The Supreme Court is set to hear arguments Tuesday in a potentially groundbreaking case with the prospect to alter the force of a key law the tech industry says has been critical to keeping the internet an open place that fosters free speech.
That case is known as Gonzalez Google, brought by the family of an American who died in a 2015 terrorist attack in Paris.
The petitioners argued that Google and its subsidiary YouTube didn’t do enough to remove or stop promoting ISIS terrorist videos seeking to employ members, which they argue is a violation of the Anti-Terrorism Act. In the lower courts, Google won on the basis that Section 230 of the Communications Decency Act shields it from liability for what its users post on its platform.
Now that shield is at stake as the petitioners argue it shouldn’t apply where Google diligently promotes user- generated content, similar as through its recommendation algorithms.
Many legislators on both sides of the aisle would presumably cheer a narrowing of Section 230, which has been under fire in Washington for years for reasons ranging from the belief it powers alleged internet publishing to the conviction that it protects tech companies that do little to stop hate speech and misinformation on their platforms.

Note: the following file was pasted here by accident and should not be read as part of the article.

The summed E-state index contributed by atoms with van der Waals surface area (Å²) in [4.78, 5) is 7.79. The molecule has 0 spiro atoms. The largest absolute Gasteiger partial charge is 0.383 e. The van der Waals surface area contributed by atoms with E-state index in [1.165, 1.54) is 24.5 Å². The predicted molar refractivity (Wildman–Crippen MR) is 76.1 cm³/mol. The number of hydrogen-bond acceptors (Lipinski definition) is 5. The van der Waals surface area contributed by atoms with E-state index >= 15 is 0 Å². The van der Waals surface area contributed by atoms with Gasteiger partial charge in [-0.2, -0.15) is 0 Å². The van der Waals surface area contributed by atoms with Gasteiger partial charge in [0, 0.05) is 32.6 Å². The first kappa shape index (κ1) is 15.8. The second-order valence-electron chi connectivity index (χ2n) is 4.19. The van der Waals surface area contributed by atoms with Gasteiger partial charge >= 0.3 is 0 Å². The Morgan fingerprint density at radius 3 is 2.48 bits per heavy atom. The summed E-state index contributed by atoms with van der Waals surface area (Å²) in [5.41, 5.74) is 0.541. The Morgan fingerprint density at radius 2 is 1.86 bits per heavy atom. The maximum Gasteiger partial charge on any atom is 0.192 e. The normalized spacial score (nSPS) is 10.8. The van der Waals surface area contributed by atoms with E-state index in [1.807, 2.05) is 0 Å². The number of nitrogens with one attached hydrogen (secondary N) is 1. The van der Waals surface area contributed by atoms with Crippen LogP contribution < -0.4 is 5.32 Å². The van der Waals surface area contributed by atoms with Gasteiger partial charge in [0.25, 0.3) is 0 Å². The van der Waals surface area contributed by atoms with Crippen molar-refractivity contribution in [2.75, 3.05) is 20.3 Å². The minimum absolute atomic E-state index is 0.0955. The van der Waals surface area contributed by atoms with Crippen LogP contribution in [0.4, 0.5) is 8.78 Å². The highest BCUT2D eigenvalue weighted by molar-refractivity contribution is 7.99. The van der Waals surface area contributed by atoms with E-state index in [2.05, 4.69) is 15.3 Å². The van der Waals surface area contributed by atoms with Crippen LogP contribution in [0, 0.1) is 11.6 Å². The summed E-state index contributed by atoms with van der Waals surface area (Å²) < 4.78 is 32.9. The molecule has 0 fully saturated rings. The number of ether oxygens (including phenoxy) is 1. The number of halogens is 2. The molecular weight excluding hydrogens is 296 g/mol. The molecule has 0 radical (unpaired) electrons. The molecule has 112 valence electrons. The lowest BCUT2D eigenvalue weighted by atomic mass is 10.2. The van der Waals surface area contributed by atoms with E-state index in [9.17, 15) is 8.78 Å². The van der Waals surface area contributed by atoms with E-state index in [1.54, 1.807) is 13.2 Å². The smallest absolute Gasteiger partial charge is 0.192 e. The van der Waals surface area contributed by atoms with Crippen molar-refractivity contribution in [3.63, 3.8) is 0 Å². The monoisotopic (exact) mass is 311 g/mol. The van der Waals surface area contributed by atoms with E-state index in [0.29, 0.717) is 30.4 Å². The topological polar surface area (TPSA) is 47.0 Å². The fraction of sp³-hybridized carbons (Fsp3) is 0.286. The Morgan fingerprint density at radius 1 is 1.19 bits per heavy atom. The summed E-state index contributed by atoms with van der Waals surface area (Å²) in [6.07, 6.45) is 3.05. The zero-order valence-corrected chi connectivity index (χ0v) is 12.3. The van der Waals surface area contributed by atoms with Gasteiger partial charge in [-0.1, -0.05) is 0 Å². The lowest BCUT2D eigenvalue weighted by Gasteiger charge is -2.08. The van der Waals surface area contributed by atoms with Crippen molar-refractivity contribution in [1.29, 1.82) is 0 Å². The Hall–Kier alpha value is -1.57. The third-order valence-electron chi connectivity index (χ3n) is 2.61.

But tech platforms and many free speech experts advise that changing Section 230 will have broad allegations for how the internet operates, incentivizing popular services to limit or slow down user posting to avoid being held liable for what they say. “
Without Section 230, some websites would be forced to overblock, filtering content that could invoke any implicit legal threat, and might shut down some services altogether, ” Google’s general counsel, Halimah DeLaine Prado, wrote in a January blog post briefing the company’s attitude. ”
That would leave consumers with less choice to engage on the internet and less chance to work, play, learn, shop, create, and share in the exchange of ideas online.
Justice Clarence Thomas has previously written that the court should take up a case around Section 230, suggesting it’s been applied too hugely and that internet platforms should possibly first be regulated more like utilities due to their wide use in sharing information.
The Supreme Court will also hear a separate tech case Wednesday that could have allegations for how platforms promote and remove speech on their websites. In Twitter post. Taamneh, the court will consider whether Twitter can be held responsible under theAnti-Terrorism Act for not removing terrorist content from its platform.